Frigid temperatures that contributed to long-lasting snow on roadways, especially in southern Sampson County, have now tapered off and N.C. Department of Transportation officials used that to their advantage.
It has been a long process in some areas of the county, notably those south of Clinton and toward the Pender and Bladen county lines, including the Delway, Harrells, Garland and Ivanhoe communities. Daytime freezing temperatures in the wake of last week’s snow, accompanied by wind chills that saw those temperatures plummet into the single digits overnight, did not help the effort to clear roadways.
The majority of primary roads running through Sampson were cleared in the 36 hours that followed the snow, but secondary roads were another story.
Clinton City Schools and Sampson Community College returned to a regular schedule on Monday after being closed for Thursday and Friday after Wednesday’s late-night snowfall, but Sampson County Schools were closed again for the third day, citing “poor road conditions.” Late Monday afternoon, it was announced that Sampson County Schools would in fact be back in session at the regular time Tuesday.
Due to missed days, the workday planned for next Tuesday, Jan. 16, will now be a regular student day, SCS officials said. High school exams will be held Jan. 16-19. Teachers will have an optional workday on Saturday, Jan. 20, to allow transition between semesters.
While it took about a day longer than he had hoped, Keith Jackson, DOT’s maintenance engineer for Sampson, praised crews who worked long hours. By Monday, the work was being wrapped up and a bulk of the equipment used here — six motor graders and 13 trucks — was being taken to help with the clearing efforts in Duplin and Onslow counties.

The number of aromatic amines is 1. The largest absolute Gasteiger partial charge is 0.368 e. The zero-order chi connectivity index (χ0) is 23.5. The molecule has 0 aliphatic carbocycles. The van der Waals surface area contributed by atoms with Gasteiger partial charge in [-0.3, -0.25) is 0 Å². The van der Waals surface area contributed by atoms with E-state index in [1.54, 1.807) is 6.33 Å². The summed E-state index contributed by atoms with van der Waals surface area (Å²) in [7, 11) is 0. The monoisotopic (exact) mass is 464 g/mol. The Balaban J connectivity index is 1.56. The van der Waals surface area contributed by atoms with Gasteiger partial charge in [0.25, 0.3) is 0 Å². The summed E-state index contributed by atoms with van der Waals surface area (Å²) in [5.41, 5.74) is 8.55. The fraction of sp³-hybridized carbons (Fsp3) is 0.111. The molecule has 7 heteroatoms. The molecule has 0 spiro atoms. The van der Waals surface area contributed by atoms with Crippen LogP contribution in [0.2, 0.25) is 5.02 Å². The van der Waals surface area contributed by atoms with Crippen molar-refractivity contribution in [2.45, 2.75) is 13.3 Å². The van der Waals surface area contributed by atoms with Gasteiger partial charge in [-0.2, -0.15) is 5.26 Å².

“We’ve had a very good day today, thanks to the weather,” Jackson said Monday afternoon. “Everybody was down (in the southern end of the county) this morning. For all intents and purposes, it is clear. Hopefully by sundown, all those wet areas will be burned off.”
At the end of last week, Jackson had an optimistic goal of clearing all secondary roads by the end of the day Saturday, Sunday at the latest, so county schools could reopen to students and buses could pass through the county safely. The weather just didn’t cooperate — that is until Monday.
Temperatures are forecasted to get warmer and warmer, up from single-digits this past weekend to in excess of 70 expected Friday. Lows in the coming days are anticipated to stay above the freezing mark, which will help when any remaining snow melts. Jackson warned of possible icy spots, but said potential problem areas will continue to be monitored.
“The weather has been very persistent,” said Jackson, “but we’re certainly very pleased today.”
With the whiteout on Sampson roads alleviated, he said half the motor graders have been sent to Onslow and the other half to neighboring Duplin.
“They’re still actively working on secondary roads,” Jackson noted Monday of Duplin. “They’re still struggling.”
Of the 13 trucks that were utilized in Sampson, three of them broke down and are being repaired. He lauded the ingenuity of crew members who were able to make minor repairs as necessary to keep the vehicles in commission before they finally gave out, needing parts not readily available over the weekend. Five trucks have now been sent to Onslow, while the remaining five will be kept in Sampson “just in case issues arise,” Jackson noted.
Even with the work done, DOT trucks were out until late Monday canvassing the county to ensure all areas had received attention.
“Supervisors are riding roads just to make sure we didn’t miss anything,” he said.
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